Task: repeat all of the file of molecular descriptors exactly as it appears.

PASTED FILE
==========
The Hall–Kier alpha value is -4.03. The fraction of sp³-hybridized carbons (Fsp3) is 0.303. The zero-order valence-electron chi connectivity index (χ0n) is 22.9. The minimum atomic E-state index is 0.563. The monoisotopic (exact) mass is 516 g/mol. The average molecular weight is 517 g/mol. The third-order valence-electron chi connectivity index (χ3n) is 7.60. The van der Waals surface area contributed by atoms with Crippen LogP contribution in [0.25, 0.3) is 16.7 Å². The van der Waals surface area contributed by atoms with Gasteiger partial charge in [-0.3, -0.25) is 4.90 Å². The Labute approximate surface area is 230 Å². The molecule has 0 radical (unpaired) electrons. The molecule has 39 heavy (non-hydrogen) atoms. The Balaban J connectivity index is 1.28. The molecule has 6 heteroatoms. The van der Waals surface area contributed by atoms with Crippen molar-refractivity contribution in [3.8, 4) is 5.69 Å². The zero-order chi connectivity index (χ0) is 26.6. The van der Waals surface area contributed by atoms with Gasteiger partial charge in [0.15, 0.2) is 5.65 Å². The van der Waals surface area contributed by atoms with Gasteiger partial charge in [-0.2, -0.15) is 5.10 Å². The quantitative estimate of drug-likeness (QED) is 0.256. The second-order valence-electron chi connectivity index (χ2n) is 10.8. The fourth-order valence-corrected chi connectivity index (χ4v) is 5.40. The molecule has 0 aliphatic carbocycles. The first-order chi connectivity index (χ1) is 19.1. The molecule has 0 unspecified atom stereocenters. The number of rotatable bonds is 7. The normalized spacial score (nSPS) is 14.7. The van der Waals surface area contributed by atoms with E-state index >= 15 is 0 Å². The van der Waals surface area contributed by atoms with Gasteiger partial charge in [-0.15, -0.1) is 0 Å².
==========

The Hall–Kier alpha value is -4.03. The fraction of sp³-hybridized carbons (Fsp3) is 0.303. The zero-order valence-electron chi connectivity index (χ0n) is 22.9. The minimum atomic E-state index is 0.563. The monoisotopic (exact) mass is 516 g/mol. The average molecular weight is 517 g/mol. The third-order valence-electron chi connectivity index (χ3n) is 7.60. The van der Waals surface area contributed by atoms with Crippen LogP contribution in [0.25, 0.3) is 16.7 Å². The van der Waals surface area contributed by atoms with Gasteiger partial charge in [-0.3, -0.25) is 4.90 Å². The Labute approximate surface area is 230 Å². The molecule has 0 radical (unpaired) electrons. The molecule has 39 heavy (non-hydrogen) atoms. The Balaban J connectivity index is 1.28. The molecule has 6 heteroatoms. The van der Waals surface area contributed by atoms with Crippen molar-refractivity contribution in [3.8, 4) is 5.69 Å². The zero-order chi connectivity index (χ0) is 26.6. The van der Waals surface area contributed by atoms with Gasteiger partial charge in [0.15, 0.2) is 5.65 Å². The van der Waals surface area contributed by atoms with Gasteiger partial charge in [-0.2, -0.15) is 5.10 Å². The quantitative estimate of drug-likeness (QED) is 0.256. The second-order valence-electron chi connectivity index (χ2n) is 10.8. The fourth-order valence-corrected chi connectivity index (χ4v) is 5.40. The molecule has 0 aliphatic carbocycles. The first-order chi connectivity index (χ1) is 19.1. The molecule has 0 unspecified atom stereocenters. The number of rotatable bonds is 7. The normalized spacial score (nSPS) is 14.7. The van der Waals surface area contributed by atoms with E-state index >= 15 is 0 Å². The van der Waals surface area contributed by atoms with Gasteiger partial charge in [-0.15, -0.1) is 0 Å².